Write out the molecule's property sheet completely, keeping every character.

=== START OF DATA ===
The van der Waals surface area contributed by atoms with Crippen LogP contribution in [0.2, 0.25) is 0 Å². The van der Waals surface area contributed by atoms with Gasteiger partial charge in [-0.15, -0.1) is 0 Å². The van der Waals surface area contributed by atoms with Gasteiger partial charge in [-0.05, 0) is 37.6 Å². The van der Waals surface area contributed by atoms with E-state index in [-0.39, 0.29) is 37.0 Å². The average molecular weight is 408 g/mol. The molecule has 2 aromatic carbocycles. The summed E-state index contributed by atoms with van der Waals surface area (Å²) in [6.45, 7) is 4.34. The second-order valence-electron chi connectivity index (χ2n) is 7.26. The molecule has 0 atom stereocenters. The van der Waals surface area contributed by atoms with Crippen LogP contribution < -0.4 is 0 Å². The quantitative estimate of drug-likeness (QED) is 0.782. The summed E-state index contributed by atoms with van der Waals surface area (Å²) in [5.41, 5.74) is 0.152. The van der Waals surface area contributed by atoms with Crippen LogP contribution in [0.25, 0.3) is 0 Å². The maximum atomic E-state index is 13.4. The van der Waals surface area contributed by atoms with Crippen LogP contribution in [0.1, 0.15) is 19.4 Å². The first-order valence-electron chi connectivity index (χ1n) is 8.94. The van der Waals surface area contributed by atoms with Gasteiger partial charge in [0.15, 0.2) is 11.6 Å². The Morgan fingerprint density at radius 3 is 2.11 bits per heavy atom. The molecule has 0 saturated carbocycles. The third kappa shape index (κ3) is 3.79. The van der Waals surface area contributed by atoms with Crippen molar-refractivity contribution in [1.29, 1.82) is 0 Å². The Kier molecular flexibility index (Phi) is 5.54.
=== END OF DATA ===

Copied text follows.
The van der Waals surface area contributed by atoms with Crippen LogP contribution in [0.2, 0.25) is 0 Å². The van der Waals surface area contributed by atoms with Gasteiger partial charge in [-0.15, -0.1) is 0 Å². The van der Waals surface area contributed by atoms with Gasteiger partial charge in [-0.05, 0) is 37.6 Å². The van der Waals surface area contributed by atoms with E-state index in [-0.39, 0.29) is 37.0 Å². The average molecular weight is 408 g/mol. The molecule has 2 aromatic carbocycles. The summed E-state index contributed by atoms with van der Waals surface area (Å²) in [6.45, 7) is 4.34. The second-order valence-electron chi connectivity index (χ2n) is 7.26. The molecule has 0 atom stereocenters. The van der Waals surface area contributed by atoms with Crippen LogP contribution < -0.4 is 0 Å². The quantitative estimate of drug-likeness (QED) is 0.782. The summed E-state index contributed by atoms with van der Waals surface area (Å²) in [5.41, 5.74) is 0.152. The van der Waals surface area contributed by atoms with Crippen LogP contribution in [0.25, 0.3) is 0 Å². The maximum atomic E-state index is 13.4. The van der Waals surface area contributed by atoms with Crippen LogP contribution in [0.1, 0.15) is 19.4 Å². The first-order valence-electron chi connectivity index (χ1n) is 8.94. The van der Waals surface area contributed by atoms with Gasteiger partial charge in [0.15, 0.2) is 11.6 Å². The Morgan fingerprint density at radius 3 is 2.11 bits per heavy atom. The molecule has 0 saturated carbocycles. The third kappa shape index (κ3) is 3.79. The van der Waals surface area contributed by atoms with Crippen molar-refractivity contribution in [1.29, 1.82) is 0 Å². The Kier molecular flexibility index (Phi) is 5.54.